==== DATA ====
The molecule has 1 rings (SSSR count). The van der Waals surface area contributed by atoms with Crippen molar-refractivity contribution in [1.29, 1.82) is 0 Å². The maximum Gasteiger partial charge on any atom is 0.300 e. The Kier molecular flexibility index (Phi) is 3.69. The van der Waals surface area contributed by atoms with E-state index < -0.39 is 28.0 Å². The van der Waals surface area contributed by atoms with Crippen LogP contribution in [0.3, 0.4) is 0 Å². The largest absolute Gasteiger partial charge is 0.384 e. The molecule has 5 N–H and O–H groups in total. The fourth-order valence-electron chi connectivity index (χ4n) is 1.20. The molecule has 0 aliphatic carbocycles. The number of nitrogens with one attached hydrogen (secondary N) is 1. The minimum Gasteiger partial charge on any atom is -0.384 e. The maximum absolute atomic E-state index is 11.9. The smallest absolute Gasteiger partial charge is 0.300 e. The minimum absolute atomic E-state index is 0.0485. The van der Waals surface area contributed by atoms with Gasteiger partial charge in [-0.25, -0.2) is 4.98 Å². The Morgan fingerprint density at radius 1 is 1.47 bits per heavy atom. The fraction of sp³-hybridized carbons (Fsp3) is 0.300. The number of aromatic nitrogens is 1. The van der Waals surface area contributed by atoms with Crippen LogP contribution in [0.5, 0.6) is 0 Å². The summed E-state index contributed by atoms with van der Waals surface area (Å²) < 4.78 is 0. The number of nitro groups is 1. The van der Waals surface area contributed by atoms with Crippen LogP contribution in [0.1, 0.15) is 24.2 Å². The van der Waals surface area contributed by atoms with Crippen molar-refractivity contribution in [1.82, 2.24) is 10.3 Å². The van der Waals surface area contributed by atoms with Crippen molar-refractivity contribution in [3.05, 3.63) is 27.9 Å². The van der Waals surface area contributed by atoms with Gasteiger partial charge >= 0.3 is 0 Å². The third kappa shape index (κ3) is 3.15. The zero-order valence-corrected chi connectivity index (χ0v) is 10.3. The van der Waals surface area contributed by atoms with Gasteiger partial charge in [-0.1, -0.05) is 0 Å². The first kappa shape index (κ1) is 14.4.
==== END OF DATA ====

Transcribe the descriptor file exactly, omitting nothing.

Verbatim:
The molecule has 1 rings (SSSR count). The van der Waals surface area contributed by atoms with Crippen molar-refractivity contribution in [1.29, 1.82) is 0 Å². The maximum Gasteiger partial charge on any atom is 0.300 e. The Kier molecular flexibility index (Phi) is 3.69. The van der Waals surface area contributed by atoms with E-state index < -0.39 is 28.0 Å². The van der Waals surface area contributed by atoms with Crippen LogP contribution in [0.3, 0.4) is 0 Å². The largest absolute Gasteiger partial charge is 0.384 e. The molecule has 5 N–H and O–H groups in total. The fourth-order valence-electron chi connectivity index (χ4n) is 1.20. The molecule has 0 aliphatic carbocycles. The number of nitrogens with one attached hydrogen (secondary N) is 1. The minimum Gasteiger partial charge on any atom is -0.384 e. The maximum absolute atomic E-state index is 11.9. The smallest absolute Gasteiger partial charge is 0.300 e. The minimum absolute atomic E-state index is 0.0485. The van der Waals surface area contributed by atoms with Gasteiger partial charge in [-0.25, -0.2) is 4.98 Å². The Morgan fingerprint density at radius 1 is 1.47 bits per heavy atom. The fraction of sp³-hybridized carbons (Fsp3) is 0.300. The number of aromatic nitrogens is 1. The van der Waals surface area contributed by atoms with Crippen LogP contribution in [0.5, 0.6) is 0 Å². The summed E-state index contributed by atoms with van der Waals surface area (Å²) < 4.78 is 0. The number of nitro groups is 1. The van der Waals surface area contributed by atoms with Crippen LogP contribution in [0.1, 0.15) is 24.2 Å². The van der Waals surface area contributed by atoms with Crippen molar-refractivity contribution in [1.82, 2.24) is 10.3 Å². The van der Waals surface area contributed by atoms with Crippen molar-refractivity contribution in [3.05, 3.63) is 27.9 Å². The van der Waals surface area contributed by atoms with Gasteiger partial charge >= 0.3 is 0 Å². The third kappa shape index (κ3) is 3.15. The zero-order valence-corrected chi connectivity index (χ0v) is 10.3. The van der Waals surface area contributed by atoms with Gasteiger partial charge in [-0.1, -0.05) is 0 Å². The first kappa shape index (κ1) is 14.4.